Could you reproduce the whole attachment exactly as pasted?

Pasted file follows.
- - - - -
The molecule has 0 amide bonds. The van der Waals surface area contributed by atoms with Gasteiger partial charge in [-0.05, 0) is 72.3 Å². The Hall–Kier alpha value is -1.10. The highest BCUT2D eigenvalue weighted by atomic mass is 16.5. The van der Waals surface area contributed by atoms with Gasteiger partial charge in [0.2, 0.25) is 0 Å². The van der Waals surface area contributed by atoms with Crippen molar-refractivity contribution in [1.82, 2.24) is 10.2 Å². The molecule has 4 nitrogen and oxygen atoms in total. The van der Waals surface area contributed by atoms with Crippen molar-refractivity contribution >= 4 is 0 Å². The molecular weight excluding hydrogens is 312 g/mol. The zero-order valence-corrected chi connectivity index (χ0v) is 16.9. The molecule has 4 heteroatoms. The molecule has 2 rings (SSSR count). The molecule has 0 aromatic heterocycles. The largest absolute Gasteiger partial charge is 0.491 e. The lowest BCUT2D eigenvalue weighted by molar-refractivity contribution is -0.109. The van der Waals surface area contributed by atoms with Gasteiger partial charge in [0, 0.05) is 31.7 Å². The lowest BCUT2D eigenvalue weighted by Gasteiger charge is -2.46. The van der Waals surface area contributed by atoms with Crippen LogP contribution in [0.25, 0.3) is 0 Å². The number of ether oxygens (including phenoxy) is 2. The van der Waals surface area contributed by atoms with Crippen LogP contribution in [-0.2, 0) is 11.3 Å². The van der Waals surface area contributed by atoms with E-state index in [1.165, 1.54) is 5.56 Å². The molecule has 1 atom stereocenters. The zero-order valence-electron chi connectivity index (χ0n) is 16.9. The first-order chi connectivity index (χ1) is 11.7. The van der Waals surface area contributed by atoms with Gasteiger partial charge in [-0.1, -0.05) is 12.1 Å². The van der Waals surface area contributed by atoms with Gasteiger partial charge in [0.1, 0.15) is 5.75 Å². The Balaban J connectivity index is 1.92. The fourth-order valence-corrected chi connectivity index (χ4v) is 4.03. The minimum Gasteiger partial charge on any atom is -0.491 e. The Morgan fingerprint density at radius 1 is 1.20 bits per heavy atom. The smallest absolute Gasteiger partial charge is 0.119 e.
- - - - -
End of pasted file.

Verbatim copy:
The molecule has 0 amide bonds. The van der Waals surface area contributed by atoms with Gasteiger partial charge in [-0.05, 0) is 72.3 Å². The Hall–Kier alpha value is -1.10. The highest BCUT2D eigenvalue weighted by atomic mass is 16.5. The van der Waals surface area contributed by atoms with Gasteiger partial charge in [0.2, 0.25) is 0 Å². The van der Waals surface area contributed by atoms with Crippen molar-refractivity contribution in [1.82, 2.24) is 10.2 Å². The molecule has 4 nitrogen and oxygen atoms in total. The van der Waals surface area contributed by atoms with Crippen molar-refractivity contribution >= 4 is 0 Å². The molecular weight excluding hydrogens is 312 g/mol. The zero-order valence-corrected chi connectivity index (χ0v) is 16.9. The molecule has 4 heteroatoms. The molecule has 2 rings (SSSR count). The molecule has 0 aromatic heterocycles. The largest absolute Gasteiger partial charge is 0.491 e. The lowest BCUT2D eigenvalue weighted by molar-refractivity contribution is -0.109. The van der Waals surface area contributed by atoms with Gasteiger partial charge in [0, 0.05) is 31.7 Å². The lowest BCUT2D eigenvalue weighted by Gasteiger charge is -2.46. The van der Waals surface area contributed by atoms with Crippen LogP contribution in [0.25, 0.3) is 0 Å². The number of ether oxygens (including phenoxy) is 2. The van der Waals surface area contributed by atoms with Crippen LogP contribution in [-0.2, 0) is 11.3 Å². The van der Waals surface area contributed by atoms with E-state index in [1.165, 1.54) is 5.56 Å². The molecule has 1 atom stereocenters. The zero-order valence-electron chi connectivity index (χ0n) is 16.9. The first-order chi connectivity index (χ1) is 11.7. The van der Waals surface area contributed by atoms with Gasteiger partial charge in [-0.1, -0.05) is 12.1 Å². The van der Waals surface area contributed by atoms with Gasteiger partial charge in [0.1, 0.15) is 5.75 Å². The Balaban J connectivity index is 1.92. The fourth-order valence-corrected chi connectivity index (χ4v) is 4.03. The minimum Gasteiger partial charge on any atom is -0.491 e. The Morgan fingerprint density at radius 1 is 1.20 bits per heavy atom. The smallest absolute Gasteiger partial charge is 0.119 e.